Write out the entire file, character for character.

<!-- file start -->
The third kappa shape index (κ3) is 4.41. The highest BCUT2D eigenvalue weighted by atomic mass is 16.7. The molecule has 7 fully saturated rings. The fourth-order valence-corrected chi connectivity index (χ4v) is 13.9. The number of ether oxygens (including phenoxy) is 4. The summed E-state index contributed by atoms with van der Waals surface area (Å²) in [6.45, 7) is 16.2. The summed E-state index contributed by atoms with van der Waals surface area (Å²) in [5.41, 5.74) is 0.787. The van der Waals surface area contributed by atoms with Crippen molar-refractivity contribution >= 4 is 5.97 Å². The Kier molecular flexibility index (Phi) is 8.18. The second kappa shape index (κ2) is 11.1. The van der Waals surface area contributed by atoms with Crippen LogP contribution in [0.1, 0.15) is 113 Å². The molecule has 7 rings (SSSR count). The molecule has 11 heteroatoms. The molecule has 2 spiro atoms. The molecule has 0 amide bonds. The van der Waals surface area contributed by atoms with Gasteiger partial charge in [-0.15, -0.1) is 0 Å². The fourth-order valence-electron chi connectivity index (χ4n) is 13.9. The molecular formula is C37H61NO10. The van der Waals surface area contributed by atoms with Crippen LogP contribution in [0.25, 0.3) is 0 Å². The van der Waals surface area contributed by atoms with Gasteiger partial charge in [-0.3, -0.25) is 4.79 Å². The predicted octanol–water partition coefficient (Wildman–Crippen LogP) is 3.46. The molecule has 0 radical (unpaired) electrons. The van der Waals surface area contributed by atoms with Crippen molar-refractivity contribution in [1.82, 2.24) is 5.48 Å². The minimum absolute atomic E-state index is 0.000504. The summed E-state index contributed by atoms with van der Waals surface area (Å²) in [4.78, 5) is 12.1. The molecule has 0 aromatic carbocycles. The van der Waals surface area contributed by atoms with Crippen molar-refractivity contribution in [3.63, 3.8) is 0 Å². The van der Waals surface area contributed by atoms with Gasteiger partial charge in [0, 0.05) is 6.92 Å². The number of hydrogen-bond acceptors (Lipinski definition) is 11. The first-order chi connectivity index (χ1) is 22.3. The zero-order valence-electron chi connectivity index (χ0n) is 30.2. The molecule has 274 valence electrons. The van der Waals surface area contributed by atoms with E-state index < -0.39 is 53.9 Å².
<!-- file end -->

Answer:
The third kappa shape index (κ3) is 4.41. The highest BCUT2D eigenvalue weighted by atomic mass is 16.7. The molecule has 7 fully saturated rings. The fourth-order valence-corrected chi connectivity index (χ4v) is 13.9. The number of ether oxygens (including phenoxy) is 4. The summed E-state index contributed by atoms with van der Waals surface area (Å²) in [6.45, 7) is 16.2. The summed E-state index contributed by atoms with van der Waals surface area (Å²) in [5.41, 5.74) is 0.787. The van der Waals surface area contributed by atoms with Crippen molar-refractivity contribution >= 4 is 5.97 Å². The Kier molecular flexibility index (Phi) is 8.18. The second kappa shape index (κ2) is 11.1. The van der Waals surface area contributed by atoms with Crippen LogP contribution in [0.1, 0.15) is 113 Å². The molecule has 7 rings (SSSR count). The molecule has 11 heteroatoms. The molecule has 2 spiro atoms. The molecule has 0 amide bonds. The van der Waals surface area contributed by atoms with Gasteiger partial charge in [-0.15, -0.1) is 0 Å². The fourth-order valence-electron chi connectivity index (χ4n) is 13.9. The molecular formula is C37H61NO10. The van der Waals surface area contributed by atoms with Crippen LogP contribution in [0.25, 0.3) is 0 Å². The van der Waals surface area contributed by atoms with Gasteiger partial charge in [-0.3, -0.25) is 4.79 Å². The predicted octanol–water partition coefficient (Wildman–Crippen LogP) is 3.46. The molecule has 0 radical (unpaired) electrons. The van der Waals surface area contributed by atoms with Crippen molar-refractivity contribution in [1.82, 2.24) is 5.48 Å². The minimum absolute atomic E-state index is 0.000504. The summed E-state index contributed by atoms with van der Waals surface area (Å²) in [4.78, 5) is 12.1. The molecule has 0 aromatic carbocycles. The van der Waals surface area contributed by atoms with Crippen molar-refractivity contribution in [3.63, 3.8) is 0 Å². The van der Waals surface area contributed by atoms with Gasteiger partial charge in [0, 0.05) is 6.92 Å². The number of hydrogen-bond acceptors (Lipinski definition) is 11. The first-order chi connectivity index (χ1) is 22.3. The zero-order valence-electron chi connectivity index (χ0n) is 30.2. The molecule has 274 valence electrons. The van der Waals surface area contributed by atoms with E-state index < -0.39 is 53.9 Å².